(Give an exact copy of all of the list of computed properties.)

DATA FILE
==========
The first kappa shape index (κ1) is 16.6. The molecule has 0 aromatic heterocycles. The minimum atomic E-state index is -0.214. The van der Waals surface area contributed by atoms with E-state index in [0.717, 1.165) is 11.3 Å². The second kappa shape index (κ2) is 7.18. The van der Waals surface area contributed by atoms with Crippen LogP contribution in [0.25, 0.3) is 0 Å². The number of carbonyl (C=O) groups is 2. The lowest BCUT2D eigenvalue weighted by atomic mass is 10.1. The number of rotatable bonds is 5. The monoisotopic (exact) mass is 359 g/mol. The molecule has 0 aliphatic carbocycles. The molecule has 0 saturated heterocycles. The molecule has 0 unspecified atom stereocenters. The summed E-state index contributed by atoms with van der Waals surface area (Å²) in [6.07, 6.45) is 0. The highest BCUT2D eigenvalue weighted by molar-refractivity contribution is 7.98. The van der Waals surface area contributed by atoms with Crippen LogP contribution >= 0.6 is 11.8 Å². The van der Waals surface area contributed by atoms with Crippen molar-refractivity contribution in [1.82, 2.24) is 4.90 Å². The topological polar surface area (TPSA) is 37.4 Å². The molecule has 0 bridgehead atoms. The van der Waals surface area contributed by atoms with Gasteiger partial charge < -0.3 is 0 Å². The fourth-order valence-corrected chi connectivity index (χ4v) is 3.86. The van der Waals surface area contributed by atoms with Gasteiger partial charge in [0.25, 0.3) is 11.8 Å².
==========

The first kappa shape index (κ1) is 16.6. The molecule has 0 aromatic heterocycles. The minimum atomic E-state index is -0.214. The van der Waals surface area contributed by atoms with E-state index in [0.717, 1.165) is 11.3 Å². The second kappa shape index (κ2) is 7.18. The van der Waals surface area contributed by atoms with Crippen LogP contribution in [0.25, 0.3) is 0 Å². The number of carbonyl (C=O) groups is 2. The lowest BCUT2D eigenvalue weighted by atomic mass is 10.1. The number of rotatable bonds is 5. The monoisotopic (exact) mass is 359 g/mol. The molecule has 0 aliphatic carbocycles. The molecule has 0 saturated heterocycles. The molecule has 0 unspecified atom stereocenters. The summed E-state index contributed by atoms with van der Waals surface area (Å²) in [6.07, 6.45) is 0. The highest BCUT2D eigenvalue weighted by molar-refractivity contribution is 7.98. The van der Waals surface area contributed by atoms with Crippen LogP contribution >= 0.6 is 11.8 Å². The van der Waals surface area contributed by atoms with Crippen molar-refractivity contribution in [1.82, 2.24) is 4.90 Å². The topological polar surface area (TPSA) is 37.4 Å². The molecule has 0 bridgehead atoms. The van der Waals surface area contributed by atoms with Gasteiger partial charge < -0.3 is 0 Å². The fourth-order valence-corrected chi connectivity index (χ4v) is 3.86. The van der Waals surface area contributed by atoms with Gasteiger partial charge in [0.25, 0.3) is 11.8 Å².